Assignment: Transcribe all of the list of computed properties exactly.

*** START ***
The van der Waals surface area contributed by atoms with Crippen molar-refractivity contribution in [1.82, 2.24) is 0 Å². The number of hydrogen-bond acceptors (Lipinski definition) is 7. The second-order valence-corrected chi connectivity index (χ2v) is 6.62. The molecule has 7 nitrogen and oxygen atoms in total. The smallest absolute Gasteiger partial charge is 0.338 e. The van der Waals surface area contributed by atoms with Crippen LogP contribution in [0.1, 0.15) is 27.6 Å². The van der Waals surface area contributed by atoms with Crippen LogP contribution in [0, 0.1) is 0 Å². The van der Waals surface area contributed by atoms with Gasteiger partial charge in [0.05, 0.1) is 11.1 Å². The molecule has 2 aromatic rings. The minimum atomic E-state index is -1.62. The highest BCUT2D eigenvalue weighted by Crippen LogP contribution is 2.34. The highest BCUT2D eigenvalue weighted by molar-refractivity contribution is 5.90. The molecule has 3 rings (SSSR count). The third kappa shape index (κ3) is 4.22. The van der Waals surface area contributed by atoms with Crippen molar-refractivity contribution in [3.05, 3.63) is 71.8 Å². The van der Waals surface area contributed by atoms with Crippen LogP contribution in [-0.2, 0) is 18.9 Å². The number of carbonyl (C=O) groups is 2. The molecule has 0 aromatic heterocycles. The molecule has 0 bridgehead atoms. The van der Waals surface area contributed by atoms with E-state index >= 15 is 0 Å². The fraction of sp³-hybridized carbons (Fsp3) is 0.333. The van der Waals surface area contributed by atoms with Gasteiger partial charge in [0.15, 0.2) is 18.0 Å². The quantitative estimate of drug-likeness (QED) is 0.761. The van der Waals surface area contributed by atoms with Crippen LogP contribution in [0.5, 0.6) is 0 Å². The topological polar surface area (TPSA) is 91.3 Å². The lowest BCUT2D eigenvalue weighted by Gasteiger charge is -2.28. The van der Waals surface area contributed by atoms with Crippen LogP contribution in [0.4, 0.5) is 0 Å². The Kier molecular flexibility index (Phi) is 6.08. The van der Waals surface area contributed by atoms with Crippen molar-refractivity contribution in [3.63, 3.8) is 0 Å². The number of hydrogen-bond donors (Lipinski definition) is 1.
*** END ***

The van der Waals surface area contributed by atoms with Crippen molar-refractivity contribution in [1.82, 2.24) is 0 Å². The number of hydrogen-bond acceptors (Lipinski definition) is 7. The second-order valence-corrected chi connectivity index (χ2v) is 6.62. The molecule has 7 nitrogen and oxygen atoms in total. The smallest absolute Gasteiger partial charge is 0.338 e. The van der Waals surface area contributed by atoms with Crippen LogP contribution in [0.1, 0.15) is 27.6 Å². The van der Waals surface area contributed by atoms with Crippen LogP contribution in [0, 0.1) is 0 Å². The van der Waals surface area contributed by atoms with Gasteiger partial charge in [0.05, 0.1) is 11.1 Å². The molecule has 2 aromatic rings. The minimum atomic E-state index is -1.62. The highest BCUT2D eigenvalue weighted by Crippen LogP contribution is 2.34. The highest BCUT2D eigenvalue weighted by molar-refractivity contribution is 5.90. The molecule has 3 rings (SSSR count). The third kappa shape index (κ3) is 4.22. The van der Waals surface area contributed by atoms with Crippen molar-refractivity contribution in [3.05, 3.63) is 71.8 Å². The van der Waals surface area contributed by atoms with Crippen LogP contribution in [-0.2, 0) is 18.9 Å². The number of carbonyl (C=O) groups is 2. The molecule has 0 aromatic heterocycles. The molecule has 0 bridgehead atoms. The van der Waals surface area contributed by atoms with E-state index >= 15 is 0 Å². The fraction of sp³-hybridized carbons (Fsp3) is 0.333. The van der Waals surface area contributed by atoms with Gasteiger partial charge in [0.15, 0.2) is 18.0 Å². The quantitative estimate of drug-likeness (QED) is 0.761. The van der Waals surface area contributed by atoms with Crippen LogP contribution in [0.5, 0.6) is 0 Å². The topological polar surface area (TPSA) is 91.3 Å². The lowest BCUT2D eigenvalue weighted by Gasteiger charge is -2.28. The van der Waals surface area contributed by atoms with Crippen LogP contribution in [0.4, 0.5) is 0 Å². The Kier molecular flexibility index (Phi) is 6.08. The van der Waals surface area contributed by atoms with Crippen molar-refractivity contribution in [3.63, 3.8) is 0 Å². The number of hydrogen-bond donors (Lipinski definition) is 1.